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Impossible, Necessary Resurrections

What will you give up for this season,
to help life along
in its curious reversals?
As if we had a choice.
As if the world were not
constantly shedding us
like feathers off a duck’s back—
the ground is always
littered with our longings.

You can’t help but wonder
about all the heroes,
the lives and limbs sacrificed
in their compulsion toward the good.
All those who dropped themselves
upon the earth’s hard surface—
weren’t they caught in pure astonishment
in the breath before they shattered?

Forget sacrifice. Nothing
is so firmly tied that the wind
won’t tear it from us at last.
The question is how to remain faithful
to all the impossible,
necessary resurrections.

-Lynn Ungar

I am back from my journey east and very tired both from the travel as well as the intensity of the program and the shedding and resurrecting that has been happening in my soul.  There is much for me to ponder and hold in my heart, but for now rest and renewal.  I am so deeply glad to be home with my beloved and Petunia on this wondrous spring day, in a city I love with all my heart. 

What are the “impossible, necessary resurrections” you are making room for this Lent?

-Christine Valters Paintner @ Abbey of the Arts

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7 Responses

  1. Bette, this is just a beautiful poem. I love that my photo inspired this! One dewdrop at a time is a marvelous image. Blessings on your cleaning and resurrecting!

  2. Just one dewdrop
    clinging to your soft cheek,
    yellow crocus–
    the darkness between us
    always resurrects our love.


    Beautiful photo, Christine. Glad you had a great time and now its time to rest. The impossible resurrections in my life lately have been “cleaning” the rooms in my house and in my life. Slowly slowly. One day at a time – One dewdrop at a time, my friend :)

  3. Thank you Kayce, I love that line as well. I have only been able to get over to your site briefly. I am having some big computer problems (virus on the main one) so I am using my laptop which has a dial-up connection and is so very slow. Anyway, I hope to read more about the lament stirring in you very soon.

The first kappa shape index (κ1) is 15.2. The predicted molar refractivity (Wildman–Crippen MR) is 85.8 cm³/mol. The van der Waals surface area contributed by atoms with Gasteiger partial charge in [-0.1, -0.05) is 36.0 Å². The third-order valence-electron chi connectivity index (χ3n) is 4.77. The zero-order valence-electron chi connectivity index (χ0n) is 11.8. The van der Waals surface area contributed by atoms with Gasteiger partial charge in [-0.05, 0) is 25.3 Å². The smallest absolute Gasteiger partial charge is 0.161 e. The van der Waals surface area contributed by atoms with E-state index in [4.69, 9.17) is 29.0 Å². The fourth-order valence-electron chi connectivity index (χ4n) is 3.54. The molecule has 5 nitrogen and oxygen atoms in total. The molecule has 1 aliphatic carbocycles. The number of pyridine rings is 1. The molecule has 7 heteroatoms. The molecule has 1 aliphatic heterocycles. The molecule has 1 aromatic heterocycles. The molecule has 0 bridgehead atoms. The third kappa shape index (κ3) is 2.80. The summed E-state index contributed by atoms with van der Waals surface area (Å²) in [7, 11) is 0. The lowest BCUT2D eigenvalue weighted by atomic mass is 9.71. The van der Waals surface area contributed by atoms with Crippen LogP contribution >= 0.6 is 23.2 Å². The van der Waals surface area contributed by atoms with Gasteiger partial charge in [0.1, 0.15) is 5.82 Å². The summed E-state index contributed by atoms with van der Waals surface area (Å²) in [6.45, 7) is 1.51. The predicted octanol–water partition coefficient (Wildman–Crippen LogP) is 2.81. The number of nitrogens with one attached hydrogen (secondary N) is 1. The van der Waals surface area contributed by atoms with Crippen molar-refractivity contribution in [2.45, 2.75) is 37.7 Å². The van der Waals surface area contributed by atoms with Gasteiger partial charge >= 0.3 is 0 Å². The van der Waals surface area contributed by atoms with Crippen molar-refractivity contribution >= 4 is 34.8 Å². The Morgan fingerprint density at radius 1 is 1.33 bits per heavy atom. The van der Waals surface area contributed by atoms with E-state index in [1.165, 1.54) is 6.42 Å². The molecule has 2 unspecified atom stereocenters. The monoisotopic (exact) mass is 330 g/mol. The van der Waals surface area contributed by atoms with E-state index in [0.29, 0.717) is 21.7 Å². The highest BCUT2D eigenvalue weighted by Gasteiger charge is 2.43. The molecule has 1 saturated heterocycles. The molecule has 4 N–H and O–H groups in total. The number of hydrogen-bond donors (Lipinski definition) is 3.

Thanks Jennifer! I’ll get over to your blog shortly too and hear about your Lenten process! It will be interesting to hear how your commitment it bears fruit.

    Karla, thanks so much for sharing those wonderful images from your reading, I may have to find myself a copy as it sounds very rich!

    Thanks tess, I do adore Seattle so, and when our place circled over the area before landing I found my heart swelling at the mountains and water that I love so much. What a wonderful image of loosing our control and allowing new life to enter!

    Blessings, Christine

  4. “Nothing is so firmly tied that the wind won’t tear it from us at last”. I think that whole question of not seeking to control so tightly is part of my resurrection.

    Welcome home – how wonderful to live in a city that you love so much.

  5. I love this Christine, thank you! The connections that are “finding” me recently truly amaze and ground me firmly in the Presence of my “still speaking God.” This concept of impossible, but necessary resurrection ties in closely with what I just read last night from “Lifegiving…” In order to have a healthy, flourishing, lifegiving garden, we must not only allow God to prune the overgrowth, but to welcome His crop rotation as well…to go willingly, even joyfully away from the comfortable and into the unknown where we can grow and share life with new people in new places! Be it ever so painful, my whole work situation seems to fall in this category. This poem is a blessing, a salve, and a gentle reminder to me that I must “remain faithful” and trust that resurrections will come! –Karla

  6. welcome home! glad you made it back safe and sound. I have mis-chosen my Lent practice (about which more at my place, whenever I get done at here) and it’s instructive in its own way. I’m sticking with it to see how it grows on/in me anyway, but maybe the resurrection I’m waiting for it being done with my Lent practice! :)
    Love, J.

  7. welcome home, christine.
    i must ponder the line “the ground is always littered with our longings.” loss seems to be a profound theme for me right now and there is so much i dream of being resurrected…some possible and others not.
    i pray for you to have rest and renewal and more spring days! blessings-k